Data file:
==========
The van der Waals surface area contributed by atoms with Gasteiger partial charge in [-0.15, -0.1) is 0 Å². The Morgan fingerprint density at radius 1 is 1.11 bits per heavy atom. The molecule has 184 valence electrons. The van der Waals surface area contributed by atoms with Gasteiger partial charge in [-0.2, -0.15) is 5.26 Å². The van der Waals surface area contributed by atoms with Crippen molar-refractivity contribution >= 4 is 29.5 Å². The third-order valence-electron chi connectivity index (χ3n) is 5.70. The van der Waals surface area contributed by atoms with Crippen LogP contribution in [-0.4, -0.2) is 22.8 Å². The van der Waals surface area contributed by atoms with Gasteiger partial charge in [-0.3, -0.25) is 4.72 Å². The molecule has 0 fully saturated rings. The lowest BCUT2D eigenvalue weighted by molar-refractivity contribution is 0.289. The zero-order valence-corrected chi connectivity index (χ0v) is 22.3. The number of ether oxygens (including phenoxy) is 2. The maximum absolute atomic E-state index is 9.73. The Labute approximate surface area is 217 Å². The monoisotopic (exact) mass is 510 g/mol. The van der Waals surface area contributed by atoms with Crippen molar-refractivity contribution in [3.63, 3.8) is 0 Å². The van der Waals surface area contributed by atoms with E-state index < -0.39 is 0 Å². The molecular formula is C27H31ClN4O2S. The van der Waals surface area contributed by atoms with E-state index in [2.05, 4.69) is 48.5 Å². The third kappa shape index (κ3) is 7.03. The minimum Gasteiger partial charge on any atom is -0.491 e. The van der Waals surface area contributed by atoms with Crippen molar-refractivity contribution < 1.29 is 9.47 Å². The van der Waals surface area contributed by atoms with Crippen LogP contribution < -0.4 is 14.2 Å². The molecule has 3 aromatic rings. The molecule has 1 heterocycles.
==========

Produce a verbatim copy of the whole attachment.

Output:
The van der Waals surface area contributed by atoms with Gasteiger partial charge in [-0.15, -0.1) is 0 Å². The Morgan fingerprint density at radius 1 is 1.11 bits per heavy atom. The molecule has 184 valence electrons. The van der Waals surface area contributed by atoms with Gasteiger partial charge in [-0.2, -0.15) is 5.26 Å². The van der Waals surface area contributed by atoms with Crippen molar-refractivity contribution >= 4 is 29.5 Å². The third-order valence-electron chi connectivity index (χ3n) is 5.70. The van der Waals surface area contributed by atoms with Crippen LogP contribution in [-0.4, -0.2) is 22.8 Å². The van der Waals surface area contributed by atoms with Gasteiger partial charge in [-0.3, -0.25) is 4.72 Å². The molecule has 0 fully saturated rings. The lowest BCUT2D eigenvalue weighted by molar-refractivity contribution is 0.289. The zero-order valence-corrected chi connectivity index (χ0v) is 22.3. The number of ether oxygens (including phenoxy) is 2. The maximum absolute atomic E-state index is 9.73. The Labute approximate surface area is 217 Å². The monoisotopic (exact) mass is 510 g/mol. The van der Waals surface area contributed by atoms with Crippen molar-refractivity contribution in [3.63, 3.8) is 0 Å². The van der Waals surface area contributed by atoms with E-state index < -0.39 is 0 Å². The molecular formula is C27H31ClN4O2S. The van der Waals surface area contributed by atoms with E-state index in [2.05, 4.69) is 48.5 Å². The third kappa shape index (κ3) is 7.03. The minimum Gasteiger partial charge on any atom is -0.491 e. The van der Waals surface area contributed by atoms with Crippen molar-refractivity contribution < 1.29 is 9.47 Å². The van der Waals surface area contributed by atoms with Crippen LogP contribution < -0.4 is 14.2 Å². The molecule has 3 aromatic rings. The molecule has 1 heterocycles.